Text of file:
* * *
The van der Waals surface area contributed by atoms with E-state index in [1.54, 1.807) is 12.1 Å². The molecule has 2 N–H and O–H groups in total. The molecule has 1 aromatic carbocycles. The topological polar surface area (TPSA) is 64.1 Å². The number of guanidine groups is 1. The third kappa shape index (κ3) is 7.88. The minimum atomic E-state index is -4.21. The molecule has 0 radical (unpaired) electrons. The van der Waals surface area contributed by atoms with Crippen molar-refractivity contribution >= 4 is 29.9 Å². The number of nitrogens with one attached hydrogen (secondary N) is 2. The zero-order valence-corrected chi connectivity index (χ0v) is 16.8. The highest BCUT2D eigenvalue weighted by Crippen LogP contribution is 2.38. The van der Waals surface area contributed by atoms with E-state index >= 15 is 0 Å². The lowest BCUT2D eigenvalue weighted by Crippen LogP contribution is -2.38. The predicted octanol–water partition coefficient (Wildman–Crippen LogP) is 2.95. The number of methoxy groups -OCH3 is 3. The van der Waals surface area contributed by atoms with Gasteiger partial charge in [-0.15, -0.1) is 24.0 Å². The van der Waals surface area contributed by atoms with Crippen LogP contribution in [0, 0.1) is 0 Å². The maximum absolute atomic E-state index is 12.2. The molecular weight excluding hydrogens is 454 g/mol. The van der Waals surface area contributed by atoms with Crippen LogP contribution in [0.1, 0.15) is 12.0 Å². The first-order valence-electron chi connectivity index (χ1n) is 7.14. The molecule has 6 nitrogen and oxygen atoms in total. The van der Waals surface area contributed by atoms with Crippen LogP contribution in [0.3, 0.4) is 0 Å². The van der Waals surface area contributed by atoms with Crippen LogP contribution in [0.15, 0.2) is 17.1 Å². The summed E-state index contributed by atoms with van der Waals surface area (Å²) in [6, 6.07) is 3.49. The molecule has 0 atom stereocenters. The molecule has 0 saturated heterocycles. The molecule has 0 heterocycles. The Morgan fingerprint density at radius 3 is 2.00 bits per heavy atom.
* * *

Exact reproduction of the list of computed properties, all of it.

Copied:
The van der Waals surface area contributed by atoms with E-state index in [1.54, 1.807) is 12.1 Å². The molecule has 2 N–H and O–H groups in total. The molecule has 1 aromatic carbocycles. The topological polar surface area (TPSA) is 64.1 Å². The number of guanidine groups is 1. The third kappa shape index (κ3) is 7.88. The minimum atomic E-state index is -4.21. The molecule has 0 radical (unpaired) electrons. The van der Waals surface area contributed by atoms with Crippen molar-refractivity contribution >= 4 is 29.9 Å². The number of nitrogens with one attached hydrogen (secondary N) is 2. The zero-order valence-corrected chi connectivity index (χ0v) is 16.8. The highest BCUT2D eigenvalue weighted by Crippen LogP contribution is 2.38. The van der Waals surface area contributed by atoms with E-state index >= 15 is 0 Å². The lowest BCUT2D eigenvalue weighted by Crippen LogP contribution is -2.38. The predicted octanol–water partition coefficient (Wildman–Crippen LogP) is 2.95. The number of methoxy groups -OCH3 is 3. The van der Waals surface area contributed by atoms with Gasteiger partial charge in [-0.15, -0.1) is 24.0 Å². The van der Waals surface area contributed by atoms with Crippen LogP contribution in [0, 0.1) is 0 Å². The maximum absolute atomic E-state index is 12.2. The molecular weight excluding hydrogens is 454 g/mol. The van der Waals surface area contributed by atoms with Crippen LogP contribution in [0.1, 0.15) is 12.0 Å². The first-order valence-electron chi connectivity index (χ1n) is 7.14. The molecule has 6 nitrogen and oxygen atoms in total. The van der Waals surface area contributed by atoms with Crippen LogP contribution in [0.3, 0.4) is 0 Å². The van der Waals surface area contributed by atoms with Crippen LogP contribution in [0.15, 0.2) is 17.1 Å². The summed E-state index contributed by atoms with van der Waals surface area (Å²) in [6, 6.07) is 3.49. The molecule has 0 atom stereocenters. The molecule has 0 saturated heterocycles. The molecule has 0 heterocycles. The Morgan fingerprint density at radius 3 is 2.00 bits per heavy atom.